Not Enough Opportunities
In contrast to this perspective, the argument made here is that the fundamental problem lies in the fact that there are simply not enough viable opportunities for all Americans. While it is certainly true that particular individual shortcomings, such as the lack of education or skills, helps to explain who is more likely to be left out in the competition to locate and secure good opportunities, it cannot explain why there is a shortage of such opportunities in the first place. In order to answer that question, we must turn to the inability of the economic and political structures to provide the supports and opportunities necessary to lift all Americans out of poverty.
The most obvious example of this is the mismatch between the number of decent paying jobs versus the pool of labor in search of such jobs. Over the past 40 years, the U.S. economy has been producing more and more low-paying jobs, part-time jobs, and jobs that are lacking in benefits. It is estimated that between one quarter and one third of all jobs today in the United States are low-paying.
And of course, beyond these low-paying jobs, there are millions of Americans that are unemployed at any point in time. In addition, there are millions of people who are working part-time but want to be working full-time, while some Americans have given up looking for work or have looked only sporadically because they feel that there simply aren’t jobs available for them. If we include all of these individuals, we would get a rate of unemployment and underemployment of well over 10 percent of the population.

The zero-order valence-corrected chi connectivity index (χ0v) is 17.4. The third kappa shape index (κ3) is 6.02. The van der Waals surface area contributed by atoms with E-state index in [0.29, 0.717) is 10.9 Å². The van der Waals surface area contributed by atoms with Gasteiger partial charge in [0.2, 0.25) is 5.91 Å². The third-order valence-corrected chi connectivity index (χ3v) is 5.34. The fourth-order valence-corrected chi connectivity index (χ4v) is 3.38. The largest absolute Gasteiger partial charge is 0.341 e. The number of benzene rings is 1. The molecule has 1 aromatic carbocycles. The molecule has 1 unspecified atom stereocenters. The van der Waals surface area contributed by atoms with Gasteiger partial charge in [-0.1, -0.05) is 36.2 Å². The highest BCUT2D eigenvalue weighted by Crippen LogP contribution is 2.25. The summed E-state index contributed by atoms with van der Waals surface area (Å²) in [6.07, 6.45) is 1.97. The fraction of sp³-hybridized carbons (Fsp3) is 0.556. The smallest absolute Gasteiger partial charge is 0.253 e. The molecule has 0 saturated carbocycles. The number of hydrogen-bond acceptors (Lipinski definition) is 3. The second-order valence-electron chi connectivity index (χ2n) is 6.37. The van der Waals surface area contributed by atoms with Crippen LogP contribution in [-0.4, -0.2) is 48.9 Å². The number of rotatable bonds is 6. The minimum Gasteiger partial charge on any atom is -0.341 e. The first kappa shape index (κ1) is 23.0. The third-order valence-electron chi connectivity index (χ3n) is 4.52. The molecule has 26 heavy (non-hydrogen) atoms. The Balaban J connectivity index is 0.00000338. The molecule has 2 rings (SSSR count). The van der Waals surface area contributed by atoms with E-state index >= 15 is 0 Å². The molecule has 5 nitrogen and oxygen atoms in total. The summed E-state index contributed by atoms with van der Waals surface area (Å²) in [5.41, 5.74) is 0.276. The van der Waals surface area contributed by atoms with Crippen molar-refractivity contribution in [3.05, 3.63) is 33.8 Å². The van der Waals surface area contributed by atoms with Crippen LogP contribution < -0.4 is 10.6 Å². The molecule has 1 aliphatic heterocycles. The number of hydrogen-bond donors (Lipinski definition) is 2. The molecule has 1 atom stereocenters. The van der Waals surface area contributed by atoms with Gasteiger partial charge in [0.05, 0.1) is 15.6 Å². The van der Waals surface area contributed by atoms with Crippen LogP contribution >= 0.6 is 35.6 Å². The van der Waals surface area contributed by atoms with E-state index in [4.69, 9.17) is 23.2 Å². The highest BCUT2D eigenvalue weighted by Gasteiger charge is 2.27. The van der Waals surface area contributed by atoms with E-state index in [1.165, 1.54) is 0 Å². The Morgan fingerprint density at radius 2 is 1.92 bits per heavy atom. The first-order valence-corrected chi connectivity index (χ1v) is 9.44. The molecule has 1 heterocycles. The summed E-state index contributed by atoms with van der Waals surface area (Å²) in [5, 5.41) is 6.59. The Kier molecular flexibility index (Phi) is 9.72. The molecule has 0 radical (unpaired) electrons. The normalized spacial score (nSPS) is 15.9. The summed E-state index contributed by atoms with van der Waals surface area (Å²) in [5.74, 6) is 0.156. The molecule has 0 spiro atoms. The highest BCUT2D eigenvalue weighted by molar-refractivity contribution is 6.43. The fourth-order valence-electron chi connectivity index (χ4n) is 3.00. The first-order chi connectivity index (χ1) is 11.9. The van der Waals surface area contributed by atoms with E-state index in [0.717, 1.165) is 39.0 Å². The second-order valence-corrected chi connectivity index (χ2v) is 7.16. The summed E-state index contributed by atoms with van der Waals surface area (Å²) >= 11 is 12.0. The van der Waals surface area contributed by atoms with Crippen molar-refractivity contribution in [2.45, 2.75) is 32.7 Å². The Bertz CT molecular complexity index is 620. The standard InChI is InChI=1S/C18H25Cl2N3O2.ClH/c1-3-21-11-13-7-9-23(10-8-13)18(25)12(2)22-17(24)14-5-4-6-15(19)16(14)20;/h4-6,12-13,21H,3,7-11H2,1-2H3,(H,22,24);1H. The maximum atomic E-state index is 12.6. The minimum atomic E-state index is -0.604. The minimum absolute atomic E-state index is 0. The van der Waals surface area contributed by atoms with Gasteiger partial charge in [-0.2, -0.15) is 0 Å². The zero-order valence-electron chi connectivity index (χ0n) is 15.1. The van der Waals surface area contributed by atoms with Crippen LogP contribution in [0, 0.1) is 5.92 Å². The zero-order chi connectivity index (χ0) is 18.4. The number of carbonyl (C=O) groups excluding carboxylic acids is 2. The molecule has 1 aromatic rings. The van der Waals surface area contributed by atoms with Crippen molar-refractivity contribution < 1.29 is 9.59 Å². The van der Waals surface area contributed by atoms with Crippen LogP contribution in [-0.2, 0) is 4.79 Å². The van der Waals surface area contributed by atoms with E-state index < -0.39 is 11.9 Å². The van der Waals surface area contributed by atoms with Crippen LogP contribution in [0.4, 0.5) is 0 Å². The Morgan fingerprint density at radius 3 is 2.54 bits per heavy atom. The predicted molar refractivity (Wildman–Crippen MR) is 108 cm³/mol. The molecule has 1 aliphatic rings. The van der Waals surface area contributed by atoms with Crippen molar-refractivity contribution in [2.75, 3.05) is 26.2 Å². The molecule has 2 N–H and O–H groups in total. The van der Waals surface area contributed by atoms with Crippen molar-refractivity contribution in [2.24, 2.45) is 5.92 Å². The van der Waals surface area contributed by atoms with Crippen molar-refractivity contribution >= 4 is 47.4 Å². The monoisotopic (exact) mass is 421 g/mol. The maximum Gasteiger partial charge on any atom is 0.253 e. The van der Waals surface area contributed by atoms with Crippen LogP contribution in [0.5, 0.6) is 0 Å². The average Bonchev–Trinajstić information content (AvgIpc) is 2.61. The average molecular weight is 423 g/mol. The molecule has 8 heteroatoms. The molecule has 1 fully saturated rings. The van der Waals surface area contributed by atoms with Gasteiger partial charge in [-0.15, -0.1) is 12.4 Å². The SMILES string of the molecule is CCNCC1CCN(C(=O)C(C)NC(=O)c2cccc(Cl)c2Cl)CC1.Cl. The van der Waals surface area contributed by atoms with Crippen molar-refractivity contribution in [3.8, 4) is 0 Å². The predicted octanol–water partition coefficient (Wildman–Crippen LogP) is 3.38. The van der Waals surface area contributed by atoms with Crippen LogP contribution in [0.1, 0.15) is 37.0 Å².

The U.S. has also failed to offer the types of universal coverage for child care, health care, and affordable housing that most other developed countries routinely provide. The result of all this is an increasing number of families at risk of economic vulnerability and poverty.
One way that we have tried to illustrate this situation is through the analogy of musical chairs. Picture a game of musical chairs in which there are ten players but only eight chairs available at any point in time. Who is more likely to lose out at this game?
Those more likely to lose out will tend to have characteristics that put them at a disadvantage in terms of competing for the available chairs (such as less agility, not as much speed, a bad position when the music stops, and so on). We can point to these reasons for why the two individuals lost out in the game.
However, given that the game is structured in a way such that two players are bound to lose, these individual attributes only explain who in particular loses out, not why there are losers in the first place. Ultimately, those two people have lost out because there were not enough chairs for everyone who was playing the game.
The critical mistake that has been made in the past is that we have equated the question of who loses out at the game, with the question of why the game produces losers in the first place. They are, in fact, distinct and separate questions.